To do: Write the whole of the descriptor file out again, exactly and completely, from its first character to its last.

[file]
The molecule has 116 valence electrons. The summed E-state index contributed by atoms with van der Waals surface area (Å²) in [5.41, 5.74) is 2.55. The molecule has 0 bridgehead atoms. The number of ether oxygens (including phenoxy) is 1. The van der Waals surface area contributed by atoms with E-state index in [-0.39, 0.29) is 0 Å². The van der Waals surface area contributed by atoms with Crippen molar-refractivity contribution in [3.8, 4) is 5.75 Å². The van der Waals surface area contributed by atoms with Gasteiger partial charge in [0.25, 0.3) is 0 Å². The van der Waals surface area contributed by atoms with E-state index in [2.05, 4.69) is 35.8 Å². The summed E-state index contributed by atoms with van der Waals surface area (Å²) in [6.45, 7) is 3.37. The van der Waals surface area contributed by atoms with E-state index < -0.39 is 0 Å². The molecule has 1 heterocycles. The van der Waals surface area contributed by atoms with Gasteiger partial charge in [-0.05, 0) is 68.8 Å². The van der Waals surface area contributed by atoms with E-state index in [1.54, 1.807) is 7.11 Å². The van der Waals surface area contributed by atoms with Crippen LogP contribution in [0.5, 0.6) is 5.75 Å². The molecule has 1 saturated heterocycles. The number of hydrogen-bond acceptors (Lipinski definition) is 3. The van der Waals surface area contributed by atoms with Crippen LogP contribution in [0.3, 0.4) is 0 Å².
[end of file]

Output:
The molecule has 116 valence electrons. The summed E-state index contributed by atoms with van der Waals surface area (Å²) in [5.41, 5.74) is 2.55. The molecule has 0 bridgehead atoms. The number of ether oxygens (including phenoxy) is 1. The van der Waals surface area contributed by atoms with E-state index in [-0.39, 0.29) is 0 Å². The van der Waals surface area contributed by atoms with Crippen molar-refractivity contribution in [3.8, 4) is 5.75 Å². The van der Waals surface area contributed by atoms with Gasteiger partial charge in [0.25, 0.3) is 0 Å². The van der Waals surface area contributed by atoms with E-state index in [2.05, 4.69) is 35.8 Å². The summed E-state index contributed by atoms with van der Waals surface area (Å²) in [6.45, 7) is 3.37. The van der Waals surface area contributed by atoms with E-state index < -0.39 is 0 Å². The molecule has 1 heterocycles. The van der Waals surface area contributed by atoms with Gasteiger partial charge in [-0.05, 0) is 68.8 Å². The van der Waals surface area contributed by atoms with E-state index in [1.54, 1.807) is 7.11 Å². The van der Waals surface area contributed by atoms with Crippen LogP contribution in [0.5, 0.6) is 5.75 Å². The molecule has 1 saturated heterocycles. The number of hydrogen-bond acceptors (Lipinski definition) is 3. The van der Waals surface area contributed by atoms with Crippen LogP contribution in [0.3, 0.4) is 0 Å².